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On the threshold: The Early Stories by Truman Capote

A new collection offers an intriguing glimpse of Capote as a boy: precocious, provocative, spirited and strange, a “pocket Merlin” spinning tall tales.

Baby-faced, canary-haired and standing 5ft 3in in his socks, Truman Capote was the flaming youth of American letters, rising early, burning bright and crashing back to earth in spectacular disarray. In the summer of 1945, a few months shy of his 21st birthday, his short stories began to appear in Mademoiselle and Harper’s Bazaar: work so eerily accomplished that he was swiftly declared one of the most remarkable new talents of his generation. Film options for his first novel, Other Voices, Other Rooms, sold well before he had finished it and in 1947 he was the lead exhibit, posed doe-eyed and wicked, in a Life spread on up-and-coming writers, though he was the only one yet to have published a full-length work.

His reputation for precocity was enhanced by the extraordinary youthfulness of his appearance. Gerald Clarke’s biography Capote describes a dinner party in 1947, at which a patrician guest mistook the aspiring young writer for the hostess’s seven-year-old son, exclaiming loudly: “Really! Things could not have been so bad that Phyllis had to bring her own child to the table in a dinner jacket! When I arrived, that young man was in his pyjamas.”

That young man knew precisely how advantageous this kind of thing could be: the illusion of having emerged fully formed, as mature in talent and sophisticated in wit as he was juvenile in appearance. What he hadn’t bargained for was the cost of deploying youth so tactically. When Other Voices was published that year, it was a critically acclaimed bestseller but it was also repeatedly dismissed as “a freakish accident”, its success too closely tied to the adorably dewy, twinkish person of its author, reclining provocatively on the back jacket.

Decades later, Capote was still bothered by his treatment, still keen to reveal the hard labour behind the self-created façade of effortlessness. In the preface to his 1980 collection, Music for Chameleons, he described fielding endless expressions of amazement that someone so young could write so well. “Amazing?” he snapped. “I’d only been writing day in and day out for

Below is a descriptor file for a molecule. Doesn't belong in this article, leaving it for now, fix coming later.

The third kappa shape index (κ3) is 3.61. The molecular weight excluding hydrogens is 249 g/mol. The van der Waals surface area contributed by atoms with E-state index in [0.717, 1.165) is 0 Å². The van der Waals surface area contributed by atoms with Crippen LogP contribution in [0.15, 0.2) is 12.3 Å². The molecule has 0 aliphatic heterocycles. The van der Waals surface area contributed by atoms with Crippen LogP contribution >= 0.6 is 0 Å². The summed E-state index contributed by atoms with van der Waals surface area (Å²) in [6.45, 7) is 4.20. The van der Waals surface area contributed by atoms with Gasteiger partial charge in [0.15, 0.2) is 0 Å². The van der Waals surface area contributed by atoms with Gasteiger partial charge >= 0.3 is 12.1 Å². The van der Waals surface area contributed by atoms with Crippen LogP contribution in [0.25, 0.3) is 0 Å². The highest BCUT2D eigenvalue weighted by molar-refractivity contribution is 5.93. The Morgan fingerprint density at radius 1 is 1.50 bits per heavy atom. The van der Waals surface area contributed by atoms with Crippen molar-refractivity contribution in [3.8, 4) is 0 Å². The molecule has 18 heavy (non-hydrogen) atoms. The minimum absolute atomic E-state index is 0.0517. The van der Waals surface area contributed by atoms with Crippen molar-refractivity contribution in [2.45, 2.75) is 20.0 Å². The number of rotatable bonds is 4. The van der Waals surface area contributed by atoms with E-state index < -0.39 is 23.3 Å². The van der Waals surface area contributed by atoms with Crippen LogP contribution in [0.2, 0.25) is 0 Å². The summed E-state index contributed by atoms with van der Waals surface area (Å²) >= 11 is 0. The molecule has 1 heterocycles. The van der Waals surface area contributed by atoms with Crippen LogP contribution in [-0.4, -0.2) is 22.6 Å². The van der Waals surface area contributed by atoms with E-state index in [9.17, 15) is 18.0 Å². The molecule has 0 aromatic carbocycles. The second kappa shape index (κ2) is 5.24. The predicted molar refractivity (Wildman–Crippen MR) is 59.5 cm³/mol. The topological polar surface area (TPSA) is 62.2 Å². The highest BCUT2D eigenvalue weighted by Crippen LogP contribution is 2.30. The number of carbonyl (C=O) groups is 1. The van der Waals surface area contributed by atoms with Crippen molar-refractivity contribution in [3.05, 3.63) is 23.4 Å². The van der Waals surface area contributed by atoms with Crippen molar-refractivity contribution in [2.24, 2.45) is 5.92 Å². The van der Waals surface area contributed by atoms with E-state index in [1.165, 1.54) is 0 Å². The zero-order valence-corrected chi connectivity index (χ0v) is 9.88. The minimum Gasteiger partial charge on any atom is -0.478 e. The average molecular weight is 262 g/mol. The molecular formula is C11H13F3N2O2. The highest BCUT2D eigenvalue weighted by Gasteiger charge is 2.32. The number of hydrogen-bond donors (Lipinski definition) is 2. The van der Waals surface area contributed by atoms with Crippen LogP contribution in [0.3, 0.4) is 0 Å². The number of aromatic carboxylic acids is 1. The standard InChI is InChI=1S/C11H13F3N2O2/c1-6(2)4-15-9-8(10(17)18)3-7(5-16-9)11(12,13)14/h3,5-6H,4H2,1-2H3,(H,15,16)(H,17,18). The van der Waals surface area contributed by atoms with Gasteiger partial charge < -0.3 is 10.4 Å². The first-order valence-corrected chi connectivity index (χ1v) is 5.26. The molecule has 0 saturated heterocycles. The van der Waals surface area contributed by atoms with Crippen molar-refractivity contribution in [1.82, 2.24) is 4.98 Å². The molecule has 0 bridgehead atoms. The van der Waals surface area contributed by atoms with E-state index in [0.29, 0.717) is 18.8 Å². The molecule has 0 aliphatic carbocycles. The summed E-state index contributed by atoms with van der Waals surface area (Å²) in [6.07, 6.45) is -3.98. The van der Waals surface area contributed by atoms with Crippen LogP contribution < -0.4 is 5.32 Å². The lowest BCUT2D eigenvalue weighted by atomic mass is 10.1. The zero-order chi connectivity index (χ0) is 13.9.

14 years!” He had started at the tender age of eight, out of the blue and unencouraged by his family.

It was a lot of fun – at first. It stopped being fun when I discovered the difference between good writing and bad, and then made an even more alarming discovery: the difference between very good writing and true art; it is subtle, but savage. And after that, the whip came down!

If nothing else, The Early Stories testifies to the absolute truth of this statement. The pieces were discovered in 2013 among Capote’s archived papers at the New York Public Library by a Swiss publisher hoping to find traces of his unfinished last novel, the exquisitely scandalous Answered Prayers. Instead, what he turned up was a clutch of unpublished juvenilia, written when Capote was a schoolboy, during the apprentice period in which he was figuring out how to generate effects, how to make things good and then push them on to artful.

None can be described as more than promising but all are recognisably Capote’s work, shaped by his inbuilt sense of narrative, his watchfulness and his affinity with otherness; his pull towards loners and outsiders, particularly those who handle their isolation with flamboyance as well as shame. All concern people on the threshold: hoboes, unhappy children, ageing hostesses, criminals on the run. Already, there is a knack for playing up and down the social register, for peering into a variety of rooms.

What he had to raise the whip against was his sweet tooth, his greedy taste for sentimentality and melodrama. In “Swamp Terror”, a small boy who insists on venturing into a wood in search of an escaped convict has to weather first the death of his dog and then the murder of his friend (“Then Jep saw it in a flash; it was like something he just knew – Lemmie was dead! The convict had smothered him to death!”). Endings clank portentously (“A nightmare? This time? I wonder”); twists are vigorously engineered.

The chief merit this affords is a glimpse of  Capote as a boy: spirited and strange, wielding his gift for storytelling as an antidote to being near-universally disliked for his undisguised homosexuality and his preternatural intelligence. The likes of “Swamp Terror” make visible the Capote memorialised by his childhood friend Harper Lee as Dill in To Kill a Mockingbird: the “pocket Merlin” whose tall tales hold the local children spellbound.

Fiction was an escape route, then, a compensation for the misery of being Truman Streckfus Persons, the unwanted son of a confidence trickster and a beautiful alcoholic, who spent the nights of his early childhood locked terrified in hotel rooms while his parents went carousing. Later, he was bundled off to live with an assortment of eccentric relatives in Monroeville, Alabama (an experience that provided rich material for Other Voices and The Grass Harp), before being summoned by his mother to join her and her new husband, Joe Capote, in New York for an adolescence of growing privilege and continued misery.